# scalar invariant

## scalar invariant

[skā·lər in′ver·ē·ənt]
(computer science)
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A constant scalar invariant (CSI) space-time is a space-time such that all of the polynomial scalar invariants constructed from the Riemann tensor and its covariant derivatives are constant.
* Loop tests during scalar invariant generation are omitted.
According to (24), [square root of [C.sub.n](D([r.sub.0]))[equivalent to] [alpha]] is a scalar invariant, being independent of the value of [r.sub.0].
which is a scalar invariant. Thus, no curvature singularity can arise in the gravitational field of the simple point-charge.
is a scalar invariant; and for the simple point-charge is,
the scalar invariant of Kepler's 3rd Law for the simple point-charge; and when a = q = 0, (9) reduces to the near-field limit,
C([r.sub.0])=[[alpha].sup.2] emphasizes the true meaning of [alpha], viz., [alpha] is a scalar invariant which fixes the spacetime for the pointmass from an infinite number of mathematically possible forms, as pointed out by Abrams.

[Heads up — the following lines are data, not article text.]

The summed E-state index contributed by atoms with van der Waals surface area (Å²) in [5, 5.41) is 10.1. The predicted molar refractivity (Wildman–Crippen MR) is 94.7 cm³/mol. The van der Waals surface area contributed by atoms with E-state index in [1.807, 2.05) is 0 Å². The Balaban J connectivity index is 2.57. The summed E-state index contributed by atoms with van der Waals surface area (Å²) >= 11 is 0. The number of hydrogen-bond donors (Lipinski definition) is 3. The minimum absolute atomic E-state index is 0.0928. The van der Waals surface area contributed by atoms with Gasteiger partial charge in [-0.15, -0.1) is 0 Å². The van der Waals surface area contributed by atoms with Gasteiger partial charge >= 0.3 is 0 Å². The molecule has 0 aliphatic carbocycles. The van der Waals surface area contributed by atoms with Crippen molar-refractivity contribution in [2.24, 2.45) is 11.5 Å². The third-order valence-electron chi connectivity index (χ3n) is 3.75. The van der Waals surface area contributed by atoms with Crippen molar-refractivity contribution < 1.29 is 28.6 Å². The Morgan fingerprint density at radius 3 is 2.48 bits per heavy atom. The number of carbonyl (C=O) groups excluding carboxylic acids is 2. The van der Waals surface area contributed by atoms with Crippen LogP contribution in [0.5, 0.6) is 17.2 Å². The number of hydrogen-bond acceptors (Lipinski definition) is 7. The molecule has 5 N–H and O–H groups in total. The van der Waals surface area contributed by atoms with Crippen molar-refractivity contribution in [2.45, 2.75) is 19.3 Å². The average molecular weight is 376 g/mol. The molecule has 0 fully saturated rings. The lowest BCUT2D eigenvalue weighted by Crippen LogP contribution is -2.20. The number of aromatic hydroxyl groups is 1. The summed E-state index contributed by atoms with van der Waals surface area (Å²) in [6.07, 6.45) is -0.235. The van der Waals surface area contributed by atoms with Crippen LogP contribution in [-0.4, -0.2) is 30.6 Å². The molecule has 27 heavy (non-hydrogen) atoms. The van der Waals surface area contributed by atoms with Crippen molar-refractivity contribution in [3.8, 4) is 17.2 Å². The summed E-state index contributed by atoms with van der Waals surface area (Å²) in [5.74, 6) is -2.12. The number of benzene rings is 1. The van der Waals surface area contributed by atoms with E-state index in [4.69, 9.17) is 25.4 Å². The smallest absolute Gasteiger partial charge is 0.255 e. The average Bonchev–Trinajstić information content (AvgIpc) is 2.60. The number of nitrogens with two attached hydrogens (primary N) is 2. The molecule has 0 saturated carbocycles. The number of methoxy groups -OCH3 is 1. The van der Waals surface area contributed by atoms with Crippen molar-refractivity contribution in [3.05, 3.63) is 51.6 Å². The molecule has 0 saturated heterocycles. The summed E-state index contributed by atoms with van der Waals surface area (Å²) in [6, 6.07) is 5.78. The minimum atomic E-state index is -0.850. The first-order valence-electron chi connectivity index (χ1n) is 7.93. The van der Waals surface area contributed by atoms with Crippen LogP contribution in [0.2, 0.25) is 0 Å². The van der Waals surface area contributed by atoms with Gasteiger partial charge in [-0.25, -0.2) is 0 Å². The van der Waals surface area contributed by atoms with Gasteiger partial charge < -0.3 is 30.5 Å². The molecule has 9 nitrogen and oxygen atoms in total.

Equation (19) shows that =2[pi]a is also a scalar invariant for the point-mass.
The sought for complete solution for the point-mass must reduce to the general solution for the simple point-mass in a natural way, give rise to an infinite sequence of particular solutions in each particular configuration, and contain a scalar invariant which embodies all the factors that contribute to the effective gravitational mass of the field's source for the respective configurations.
Thus, f([r.sub.0]) is a scalar invariant for the point-charge.
[2] Dusek, Z.: Scalar invariants on special spaces of equiaffine connections, J.
It has been proved elsewhere [3, 4] that in the case of the simple "point-mass" (a fictitious object), metrics of the form (8) or (9) are characterised by the following scalar invariants,

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